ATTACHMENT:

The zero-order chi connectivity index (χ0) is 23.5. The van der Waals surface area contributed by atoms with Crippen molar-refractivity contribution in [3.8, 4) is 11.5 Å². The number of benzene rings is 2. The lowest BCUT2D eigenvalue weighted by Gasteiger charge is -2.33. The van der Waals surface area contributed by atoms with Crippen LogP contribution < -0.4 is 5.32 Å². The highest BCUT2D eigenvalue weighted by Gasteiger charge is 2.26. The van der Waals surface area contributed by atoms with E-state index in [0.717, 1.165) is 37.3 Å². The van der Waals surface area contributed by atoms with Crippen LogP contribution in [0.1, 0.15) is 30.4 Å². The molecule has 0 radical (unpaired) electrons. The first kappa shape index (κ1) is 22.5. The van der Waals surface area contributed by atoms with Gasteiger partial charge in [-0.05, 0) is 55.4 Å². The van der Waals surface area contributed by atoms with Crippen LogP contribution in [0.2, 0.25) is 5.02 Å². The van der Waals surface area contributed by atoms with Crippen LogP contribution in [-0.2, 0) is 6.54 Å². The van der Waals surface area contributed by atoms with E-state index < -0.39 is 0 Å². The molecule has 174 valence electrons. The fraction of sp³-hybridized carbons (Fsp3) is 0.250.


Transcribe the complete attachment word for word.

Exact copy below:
The zero-order chi connectivity index (χ0) is 23.5. The van der Waals surface area contributed by atoms with Crippen molar-refractivity contribution in [3.8, 4) is 11.5 Å². The number of benzene rings is 2. The lowest BCUT2D eigenvalue weighted by Gasteiger charge is -2.33. The van der Waals surface area contributed by atoms with Crippen LogP contribution < -0.4 is 5.32 Å². The highest BCUT2D eigenvalue weighted by Gasteiger charge is 2.26. The van der Waals surface area contributed by atoms with E-state index in [0.717, 1.165) is 37.3 Å². The van der Waals surface area contributed by atoms with Crippen LogP contribution in [0.1, 0.15) is 30.4 Å². The molecule has 0 radical (unpaired) electrons. The first kappa shape index (κ1) is 22.5. The van der Waals surface area contributed by atoms with Gasteiger partial charge in [-0.05, 0) is 55.4 Å². The van der Waals surface area contributed by atoms with Crippen LogP contribution in [0.2, 0.25) is 5.02 Å². The van der Waals surface area contributed by atoms with Crippen LogP contribution in [-0.2, 0) is 6.54 Å². The van der Waals surface area contributed by atoms with E-state index < -0.39 is 0 Å². The molecule has 174 valence electrons. The fraction of sp³-hybridized carbons (Fsp3) is 0.250.